Prepare New SD Card For Raspberry Pi OS: Series Index

Raspberry PiThis series is a sub-series of the Adventures with a Raspberry Pi. In this series, I am going to prepare a new SD card for installing the Raspberry Pi operating system.

I’d heard one or two people say they’d had issues with installing a new OS for Raspberry Pi, but a little searching and I found a simple tool which allows you to easily create a bootable SD card, which I am going to step through in this series.

Adventures With A Raspberry Pi

Adventures With A Raspberry Pi
Building The Raspberry Pi: CanaKit Raspberry Pi 3 B+ Complete Starter Kit
Building The Raspberry Pi: Raspberry Pi Build
Building The Raspberry Pi: Install Operating System
Building The Raspberry Pi: First Run
Building The Raspberry Pi: System Configuration Tool
Building The Raspberry Pi: Enable SSH For Remote Access
Building The Raspberry Pi: Securing the Raspberry Pi
Building The Raspberry Pi: Conclusion
Installing Pi-hole On A Raspberry Pi: What is Pi-hole?
Installing Pi-hole On A Raspberry Pi: Install Pi-hole
Installing Pi-hole On A Raspberry Pi: Change Pi-hole Admin Password
Installing Pi-hole On A Raspberry Pi: Configure Network to use Pi-hole
Using Pi-hole On A Raspberry Pi: Blocked Adverts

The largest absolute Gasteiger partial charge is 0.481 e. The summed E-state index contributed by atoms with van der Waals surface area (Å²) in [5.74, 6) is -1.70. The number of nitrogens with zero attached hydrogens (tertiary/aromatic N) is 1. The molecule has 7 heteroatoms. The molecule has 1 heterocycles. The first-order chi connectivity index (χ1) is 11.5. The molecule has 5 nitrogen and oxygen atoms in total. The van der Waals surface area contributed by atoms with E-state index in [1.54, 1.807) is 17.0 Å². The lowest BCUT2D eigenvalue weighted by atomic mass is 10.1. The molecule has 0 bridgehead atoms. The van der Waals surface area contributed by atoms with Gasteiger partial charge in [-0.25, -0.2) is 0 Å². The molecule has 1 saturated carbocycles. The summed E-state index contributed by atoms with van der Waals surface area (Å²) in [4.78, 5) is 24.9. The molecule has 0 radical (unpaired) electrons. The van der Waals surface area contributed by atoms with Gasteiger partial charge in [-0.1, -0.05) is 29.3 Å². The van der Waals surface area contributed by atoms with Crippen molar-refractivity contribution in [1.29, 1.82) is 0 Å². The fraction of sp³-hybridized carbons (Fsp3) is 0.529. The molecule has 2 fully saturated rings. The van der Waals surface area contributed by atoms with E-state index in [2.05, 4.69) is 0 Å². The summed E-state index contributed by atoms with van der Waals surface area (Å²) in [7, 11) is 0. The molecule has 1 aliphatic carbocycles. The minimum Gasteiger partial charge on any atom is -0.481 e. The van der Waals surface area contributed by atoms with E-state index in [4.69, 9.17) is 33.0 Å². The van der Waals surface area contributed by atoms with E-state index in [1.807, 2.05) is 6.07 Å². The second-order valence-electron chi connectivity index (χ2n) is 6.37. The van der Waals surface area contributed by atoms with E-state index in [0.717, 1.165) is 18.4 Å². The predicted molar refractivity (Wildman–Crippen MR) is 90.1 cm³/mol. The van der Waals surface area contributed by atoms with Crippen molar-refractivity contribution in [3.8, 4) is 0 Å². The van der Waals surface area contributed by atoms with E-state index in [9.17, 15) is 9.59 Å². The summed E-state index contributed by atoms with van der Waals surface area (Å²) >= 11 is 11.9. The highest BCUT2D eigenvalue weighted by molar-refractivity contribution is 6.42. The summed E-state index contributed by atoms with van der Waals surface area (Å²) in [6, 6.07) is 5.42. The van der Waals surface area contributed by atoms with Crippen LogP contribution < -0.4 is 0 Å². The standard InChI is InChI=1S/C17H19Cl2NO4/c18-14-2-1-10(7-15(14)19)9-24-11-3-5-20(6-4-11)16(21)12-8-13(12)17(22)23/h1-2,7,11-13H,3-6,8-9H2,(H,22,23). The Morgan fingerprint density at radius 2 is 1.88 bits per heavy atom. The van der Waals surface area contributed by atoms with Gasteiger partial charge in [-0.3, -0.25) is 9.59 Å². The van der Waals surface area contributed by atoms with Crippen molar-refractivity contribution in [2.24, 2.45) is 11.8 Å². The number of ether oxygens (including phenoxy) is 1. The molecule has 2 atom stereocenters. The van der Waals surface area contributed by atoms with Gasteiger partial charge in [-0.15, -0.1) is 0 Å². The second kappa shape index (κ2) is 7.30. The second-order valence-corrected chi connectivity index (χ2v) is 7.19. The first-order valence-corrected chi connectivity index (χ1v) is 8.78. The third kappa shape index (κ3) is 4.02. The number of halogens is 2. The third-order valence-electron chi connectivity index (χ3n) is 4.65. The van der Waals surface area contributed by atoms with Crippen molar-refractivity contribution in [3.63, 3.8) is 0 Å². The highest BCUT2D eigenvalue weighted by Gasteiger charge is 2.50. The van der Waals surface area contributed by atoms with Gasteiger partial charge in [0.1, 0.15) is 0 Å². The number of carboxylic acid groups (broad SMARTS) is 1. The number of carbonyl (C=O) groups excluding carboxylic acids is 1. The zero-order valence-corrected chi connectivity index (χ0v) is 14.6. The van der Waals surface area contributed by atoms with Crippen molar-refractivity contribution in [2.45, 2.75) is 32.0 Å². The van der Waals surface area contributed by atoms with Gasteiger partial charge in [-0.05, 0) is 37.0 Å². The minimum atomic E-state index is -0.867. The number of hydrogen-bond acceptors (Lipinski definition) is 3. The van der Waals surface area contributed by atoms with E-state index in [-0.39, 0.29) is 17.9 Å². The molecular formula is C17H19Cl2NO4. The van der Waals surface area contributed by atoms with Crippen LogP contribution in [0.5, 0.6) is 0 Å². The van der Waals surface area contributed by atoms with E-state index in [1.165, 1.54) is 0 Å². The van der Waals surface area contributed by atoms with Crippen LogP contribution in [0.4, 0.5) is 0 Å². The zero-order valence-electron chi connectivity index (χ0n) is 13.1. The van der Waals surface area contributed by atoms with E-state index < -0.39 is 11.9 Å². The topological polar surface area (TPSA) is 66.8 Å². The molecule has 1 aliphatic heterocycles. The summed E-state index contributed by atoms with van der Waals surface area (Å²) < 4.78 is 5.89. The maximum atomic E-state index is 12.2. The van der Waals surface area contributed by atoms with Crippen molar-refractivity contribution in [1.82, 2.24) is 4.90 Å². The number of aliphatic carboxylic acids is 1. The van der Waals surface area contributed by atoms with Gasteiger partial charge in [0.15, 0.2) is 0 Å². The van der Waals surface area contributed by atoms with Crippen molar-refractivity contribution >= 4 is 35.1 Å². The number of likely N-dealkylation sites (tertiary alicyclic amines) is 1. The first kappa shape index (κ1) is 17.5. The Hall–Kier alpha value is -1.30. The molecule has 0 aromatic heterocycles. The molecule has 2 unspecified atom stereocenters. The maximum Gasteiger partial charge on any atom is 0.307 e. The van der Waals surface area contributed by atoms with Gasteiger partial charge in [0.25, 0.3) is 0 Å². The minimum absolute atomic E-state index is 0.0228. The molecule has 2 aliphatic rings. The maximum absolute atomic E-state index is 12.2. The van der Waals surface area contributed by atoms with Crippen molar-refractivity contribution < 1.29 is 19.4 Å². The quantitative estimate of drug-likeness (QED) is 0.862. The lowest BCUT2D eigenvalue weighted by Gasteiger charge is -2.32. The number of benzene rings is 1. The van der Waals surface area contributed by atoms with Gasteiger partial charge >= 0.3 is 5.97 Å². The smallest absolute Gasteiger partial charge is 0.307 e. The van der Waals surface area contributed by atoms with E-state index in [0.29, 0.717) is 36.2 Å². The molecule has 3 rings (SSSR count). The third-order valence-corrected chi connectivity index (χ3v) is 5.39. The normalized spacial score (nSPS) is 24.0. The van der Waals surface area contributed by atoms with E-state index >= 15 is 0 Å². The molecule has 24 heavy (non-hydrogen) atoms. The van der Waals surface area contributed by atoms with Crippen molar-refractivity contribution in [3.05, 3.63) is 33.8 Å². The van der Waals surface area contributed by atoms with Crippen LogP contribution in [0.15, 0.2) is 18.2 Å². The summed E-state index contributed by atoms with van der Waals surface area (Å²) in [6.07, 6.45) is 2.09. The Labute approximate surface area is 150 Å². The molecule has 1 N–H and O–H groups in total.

Using Pi-hole On A Raspberry Pi: Admin Interface
Using Pi-hole On A Raspberry Pi: Disabling Pi-hole
Using Pi-hole On A Raspberry Pi: Whitelisting a Site
Using Pi-hole On A Raspberry Pi: Update Blocklists
Using Pi-hole On A Raspberry Pi: Maintain Blocklists
Using Pi-hole On A Raspberry Pi: Change DNS Servers
Using Pi-hole On A Raspberry Pi: Connecting With SSH
Using Pi-hole On A Raspberry Pi: Updating the Pi-hole
Using Pi-hole On A Raspberry Pi: Conclusion
What Else Can I Use It For?
Prepare New SD Card For Raspberry Pi OS: Download SD Card Formatter
Prepare New SD Card For Raspberry Pi OS: Install SD Card Formatter
Prepare New SD Card For Raspberry Pi OS: Format SD Card
Prepare New SD Card For Raspberry Pi OS: Download NOOBS
Prepare New SD Card For Raspberry Pi OS: Copy Files To The SD Card
Prepare New SD Card For Raspberry Pi OS: Conclusion

Adventures With A Raspberry Pi: What Else Can I Use It For?

Raspberry PiThis post is part of the Adventures with a Raspberry Pi series.

I’ve posted that my main reason for buying a Raspberry Pi was to use as a Pi-hole for blokcing adverts.

Having found that a very good use, I’ve found myself wondering what else I could use a Raspberry Pi for? They’re almost throwaway in terms of cost (£59.99 on Amazon UK) and there is a lot of software available for them.